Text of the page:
In 2005, Equal Pay Day was on April 19th. This year, it falls on April 2nd. The day represents how far into the year a woman has to work in order to make the same amount a man made in the previous year. In 14 years, we’ve made 17 days worth of progress. (This is just the average for U.S. women of all races. In 2019, Black Women’s Equal Pay Day falls on August 7th.)
Somehow, despite the attention, despite those speaking out, unequal pay for women still persists. And if you find out it’s happening to you, it can be infuriating.
After waves of anger and an unfortunate newfound solidarity with billions of women around the world (women like Emmy Rossum, Serena Williams, and Michelle Williams have spoken openly about unequal pay), know that you’ll be okay. And that you can do something about it.
HelloGiggles spoke with three experts on equal pay about what you should do if you find out you’re not getting equal pay for equal work.
Talk with coworkers
Support among coworkers can give you — and others in your company who might be unfairly paid — an edge when it comes to negotiations.
“Start being open about your salary with your coworkers and encouraging them to do the same. It’s a delicate topic, but it’s important to start having a dialogue on these issues,” Nicole Swartz, an attorney and founder at Sprout Law, tells HelloGiggles. “If you’re being paid unfairly, chances are good that others are paid unfairly as well.”
Do your research
Andrea Paris, an employment attorney, advises anyone who finds out they are being paid unfairly to do their research before discussing the matter with a manager or human resources.
Make copies of everything and be ready to share them. “I would submit these documents in writing in addition to having a discussion with HR so that there is a paper trail,” advises Paris.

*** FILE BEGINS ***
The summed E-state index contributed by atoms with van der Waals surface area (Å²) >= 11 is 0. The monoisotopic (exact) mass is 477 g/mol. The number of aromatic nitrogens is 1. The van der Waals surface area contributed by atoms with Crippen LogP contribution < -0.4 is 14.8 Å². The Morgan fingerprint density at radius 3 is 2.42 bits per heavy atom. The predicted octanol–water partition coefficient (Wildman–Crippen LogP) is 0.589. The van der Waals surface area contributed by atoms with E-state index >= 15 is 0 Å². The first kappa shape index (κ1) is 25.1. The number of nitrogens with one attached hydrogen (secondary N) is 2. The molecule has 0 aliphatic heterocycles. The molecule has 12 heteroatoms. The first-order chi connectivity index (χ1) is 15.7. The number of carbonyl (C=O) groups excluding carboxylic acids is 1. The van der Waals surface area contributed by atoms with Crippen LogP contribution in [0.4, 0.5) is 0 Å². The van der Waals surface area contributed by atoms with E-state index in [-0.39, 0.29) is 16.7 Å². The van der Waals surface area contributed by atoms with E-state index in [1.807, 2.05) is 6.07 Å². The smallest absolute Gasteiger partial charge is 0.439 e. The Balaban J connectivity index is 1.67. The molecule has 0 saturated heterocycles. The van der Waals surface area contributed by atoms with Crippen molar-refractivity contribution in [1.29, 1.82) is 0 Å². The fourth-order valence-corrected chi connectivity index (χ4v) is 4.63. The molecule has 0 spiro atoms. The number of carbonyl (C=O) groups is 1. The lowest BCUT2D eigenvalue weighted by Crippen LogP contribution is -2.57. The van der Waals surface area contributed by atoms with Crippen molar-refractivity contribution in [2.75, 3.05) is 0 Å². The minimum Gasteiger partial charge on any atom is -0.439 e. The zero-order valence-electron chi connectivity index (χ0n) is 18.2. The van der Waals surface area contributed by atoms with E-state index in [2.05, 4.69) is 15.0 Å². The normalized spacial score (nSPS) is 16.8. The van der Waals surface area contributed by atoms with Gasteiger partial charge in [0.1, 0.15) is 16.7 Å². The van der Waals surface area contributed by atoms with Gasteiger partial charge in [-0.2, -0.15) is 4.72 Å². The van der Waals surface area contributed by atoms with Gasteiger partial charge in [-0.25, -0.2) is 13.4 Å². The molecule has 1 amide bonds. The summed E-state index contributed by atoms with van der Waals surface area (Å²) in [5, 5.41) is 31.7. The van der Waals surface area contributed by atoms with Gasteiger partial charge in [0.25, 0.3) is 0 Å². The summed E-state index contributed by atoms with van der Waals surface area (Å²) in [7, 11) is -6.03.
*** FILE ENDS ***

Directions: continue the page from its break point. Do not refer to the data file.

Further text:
Meet with your manager
Now that you’ve built your case, it’s time to meet with your manager. “While it may feel scary, as you approach your boss to set up a meeting, remind yourself to focus on the facts, not the feelings. While they may be able to discount your emotions, they can’t discount the facts!” says Hart.
Present what you’ve researched, but remember to keep your cool — no matter how angry you might be. “I would caution against going in with guns blazing because although there are employers that intentionally discriminate, the majority don’t even realize there is a pay discrepancy,” Paris says.
If you feel your case might be met with friction or if your company has an especially grim history of inequality, you might want to consider other options. “There’s no harm in consulting with an employment attorney about the situation before you take any action within the company. They can tell you the best actions to take with the company going forward, so that’s always a good option,” says Swartz
And if you decide you’re out of options and want to share your story?
It’s not easy to find out you’re being paid unfairly, but every woman who steps up to make her case is taking a giant step forward for womankind. So when it’s scary and outraging and you can’t believe it’s happening to you, know we’ve got your back.